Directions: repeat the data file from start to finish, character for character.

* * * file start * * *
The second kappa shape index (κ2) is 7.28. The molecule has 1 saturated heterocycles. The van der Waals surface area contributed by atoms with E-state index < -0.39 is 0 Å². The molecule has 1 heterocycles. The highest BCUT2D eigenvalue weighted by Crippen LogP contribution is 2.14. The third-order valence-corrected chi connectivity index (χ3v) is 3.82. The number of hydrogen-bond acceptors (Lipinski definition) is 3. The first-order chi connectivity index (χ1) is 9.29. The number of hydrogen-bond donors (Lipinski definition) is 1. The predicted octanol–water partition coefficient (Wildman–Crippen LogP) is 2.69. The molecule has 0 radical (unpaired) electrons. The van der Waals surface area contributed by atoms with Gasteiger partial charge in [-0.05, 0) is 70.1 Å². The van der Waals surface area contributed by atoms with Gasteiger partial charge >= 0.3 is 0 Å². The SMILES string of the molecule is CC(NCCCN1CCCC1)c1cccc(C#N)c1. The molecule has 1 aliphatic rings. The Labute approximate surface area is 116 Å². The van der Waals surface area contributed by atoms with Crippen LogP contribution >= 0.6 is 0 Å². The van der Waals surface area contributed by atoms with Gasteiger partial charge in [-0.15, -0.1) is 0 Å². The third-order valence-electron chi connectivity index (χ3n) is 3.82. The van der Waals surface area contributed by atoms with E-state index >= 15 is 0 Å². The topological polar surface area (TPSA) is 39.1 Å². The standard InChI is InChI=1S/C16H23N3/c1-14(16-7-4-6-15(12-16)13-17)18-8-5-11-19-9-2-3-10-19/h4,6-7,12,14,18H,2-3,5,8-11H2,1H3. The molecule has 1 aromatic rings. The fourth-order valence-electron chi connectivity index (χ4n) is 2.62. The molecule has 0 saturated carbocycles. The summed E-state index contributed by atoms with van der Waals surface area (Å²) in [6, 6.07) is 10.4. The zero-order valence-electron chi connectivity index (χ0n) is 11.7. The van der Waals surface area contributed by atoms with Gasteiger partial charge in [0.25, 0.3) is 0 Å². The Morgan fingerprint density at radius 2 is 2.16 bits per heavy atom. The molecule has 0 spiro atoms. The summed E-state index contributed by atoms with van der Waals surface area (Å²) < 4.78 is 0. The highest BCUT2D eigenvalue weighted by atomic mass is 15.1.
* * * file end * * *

The second kappa shape index (κ2) is 7.28. The molecule has 1 saturated heterocycles. The van der Waals surface area contributed by atoms with E-state index < -0.39 is 0 Å². The molecule has 1 heterocycles. The highest BCUT2D eigenvalue weighted by Crippen LogP contribution is 2.14. The third-order valence-corrected chi connectivity index (χ3v) is 3.82. The number of hydrogen-bond acceptors (Lipinski definition) is 3. The first-order chi connectivity index (χ1) is 9.29. The number of hydrogen-bond donors (Lipinski definition) is 1. The predicted octanol–water partition coefficient (Wildman–Crippen LogP) is 2.69. The molecule has 0 radical (unpaired) electrons. The van der Waals surface area contributed by atoms with Gasteiger partial charge in [-0.05, 0) is 70.1 Å². The van der Waals surface area contributed by atoms with Gasteiger partial charge >= 0.3 is 0 Å². The SMILES string of the molecule is CC(NCCCN1CCCC1)c1cccc(C#N)c1. The molecule has 1 aliphatic rings. The Labute approximate surface area is 116 Å². The van der Waals surface area contributed by atoms with Crippen LogP contribution >= 0.6 is 0 Å². The van der Waals surface area contributed by atoms with Gasteiger partial charge in [-0.15, -0.1) is 0 Å². The third-order valence-electron chi connectivity index (χ3n) is 3.82. The van der Waals surface area contributed by atoms with E-state index >= 15 is 0 Å². The topological polar surface area (TPSA) is 39.1 Å². The standard InChI is InChI=1S/C16H23N3/c1-14(16-7-4-6-15(12-16)13-17)18-8-5-11-19-9-2-3-10-19/h4,6-7,12,14,18H,2-3,5,8-11H2,1H3. The molecule has 1 aromatic rings. The fourth-order valence-electron chi connectivity index (χ4n) is 2.62. The molecule has 0 saturated carbocycles. The summed E-state index contributed by atoms with van der Waals surface area (Å²) in [6, 6.07) is 10.4. The zero-order valence-electron chi connectivity index (χ0n) is 11.7. The van der Waals surface area contributed by atoms with Gasteiger partial charge in [0.25, 0.3) is 0 Å². The Morgan fingerprint density at radius 2 is 2.16 bits per heavy atom. The molecule has 0 spiro atoms. The summed E-state index contributed by atoms with van der Waals surface area (Å²) < 4.78 is 0. The highest BCUT2D eigenvalue weighted by atomic mass is 15.1.